Finally, in the midst of discussions about sexual abuse it is important to keep in mind that the vast majority of people do not sexually abuse children, neither cleric nor lay person. The issue for the Church, once one has prioritized the healing of the children who were harmed and punishment of the minority of clerics who did harm children, has always been the secrecy, denial and silence by the Church leadership. This was the source of scandal: that those entrusted to care for the flock as their first and primary order of business, to put the needs of the faithful in front of their own, as Jesus demanded, cared more for power and authority than the lives of children. It is not that most priests and bishops were abusers, but that they were unable to put the needs of children over fellow clerics. And while the bishops might have been getting bad advice from psychologists about the possibility of offending clerics returning back to the ministry, the bottom line is the early Church was clear from the 2nd century on as to the nature of this sin and its particular horror. When the sexual abuse of children was simply a cultural norm in much of Greco-Roman society, Christians were at the forefront of condemning it. Strong prohibitions were issued, for example, by Clement of Alexandria against the use of children sexually, specifically boys, whom he says we should consider as “sons” as opposed to sexual objects and whom should never be touched in a sexual way (Paedagogus 2.10). Both the Didache 2.2 and the Epistle of Barnabas 19.4 included the sexual abuse of children on a revised list of the Ten Commandments! Ancient Christian theologians, with the aid of the Old Testament, the New Testament, their consciences and hearts trained on the truth knew inherently that this abuse was wrong and needed to be rooted out in a culture that took the practice for granted. They did not need a cadre of trained psychologists to aid them.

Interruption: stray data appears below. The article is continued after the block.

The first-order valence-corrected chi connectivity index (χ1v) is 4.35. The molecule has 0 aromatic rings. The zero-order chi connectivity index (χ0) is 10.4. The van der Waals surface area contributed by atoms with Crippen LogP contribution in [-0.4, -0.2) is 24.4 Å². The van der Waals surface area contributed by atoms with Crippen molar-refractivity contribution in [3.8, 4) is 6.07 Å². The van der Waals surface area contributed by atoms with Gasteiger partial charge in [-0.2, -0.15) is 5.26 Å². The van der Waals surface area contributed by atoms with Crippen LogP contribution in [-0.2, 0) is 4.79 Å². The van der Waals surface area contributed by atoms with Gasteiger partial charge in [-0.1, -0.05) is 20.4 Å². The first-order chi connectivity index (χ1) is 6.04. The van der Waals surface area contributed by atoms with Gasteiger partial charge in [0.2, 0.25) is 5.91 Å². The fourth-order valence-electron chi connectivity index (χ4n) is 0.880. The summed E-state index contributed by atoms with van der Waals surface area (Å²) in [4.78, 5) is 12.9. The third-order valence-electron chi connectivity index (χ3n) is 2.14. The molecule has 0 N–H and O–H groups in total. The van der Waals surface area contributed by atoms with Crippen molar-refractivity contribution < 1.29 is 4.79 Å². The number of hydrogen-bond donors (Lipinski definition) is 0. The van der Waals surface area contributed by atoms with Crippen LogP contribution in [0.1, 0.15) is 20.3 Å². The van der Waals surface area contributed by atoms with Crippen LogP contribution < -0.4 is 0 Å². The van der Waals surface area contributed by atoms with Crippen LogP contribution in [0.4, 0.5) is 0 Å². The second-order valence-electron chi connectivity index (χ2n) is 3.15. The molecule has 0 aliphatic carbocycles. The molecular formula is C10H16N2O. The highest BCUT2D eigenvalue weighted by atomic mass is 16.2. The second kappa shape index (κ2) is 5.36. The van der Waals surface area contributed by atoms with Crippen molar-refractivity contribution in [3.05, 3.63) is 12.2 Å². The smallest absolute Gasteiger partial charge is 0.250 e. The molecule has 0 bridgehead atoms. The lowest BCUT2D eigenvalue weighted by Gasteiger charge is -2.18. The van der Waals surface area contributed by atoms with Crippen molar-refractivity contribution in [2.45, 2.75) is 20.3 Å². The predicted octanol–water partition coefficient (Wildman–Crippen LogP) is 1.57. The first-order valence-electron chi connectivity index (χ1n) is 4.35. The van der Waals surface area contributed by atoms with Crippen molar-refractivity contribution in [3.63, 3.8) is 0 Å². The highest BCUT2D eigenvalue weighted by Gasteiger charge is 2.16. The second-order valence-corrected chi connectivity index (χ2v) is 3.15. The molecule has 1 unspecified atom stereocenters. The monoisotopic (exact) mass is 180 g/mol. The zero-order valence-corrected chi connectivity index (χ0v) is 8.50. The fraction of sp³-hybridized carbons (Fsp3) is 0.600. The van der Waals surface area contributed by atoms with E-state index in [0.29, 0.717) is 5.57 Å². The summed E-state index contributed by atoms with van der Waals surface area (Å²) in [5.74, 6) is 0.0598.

What our Church leadership needs to do is train its sights on Jesus’ teachings and, where necessary, gain the humility that is required for one to accept the Kingdom of God like a child. That will require some genuine change in the structures of the institutional Church, but diagnosing the problem is much easier than suggesting relevant change. I also take it as given that as Ben F. Meyer stated, “theological reflection on change and on the stirring but also jarring experience of it in the Church cannot, then, legitimately intend any erosion of faith, nor any separation of faith from Church, nor any diminution of faith in the Church. Nor can this reflection be cut off from its own ultimate, indispensable source: the faith of the New Testament” (119-120). I want the Church to live up to the mission Jesus set for it; I want the Church to succeed at the only level that matters: fulfilling the mission that Christ gave to us. Faith will flourish when everyone in the Church lives up to Jesus' call.
I have offered suggestions, but many of you will have a clearer sense of what must be done and of what can be done. I apologize for how little, after two weeks of thinking seriously about this issue, I was able to suggest. How can we help the Church leadership change to make the Church a place where not only are children safe and welcomed but they, not the powerful, prestigious, well-connected and wealthy, are seen as the model disciples of Christ’s Kingdom here on earth?
John W. Martens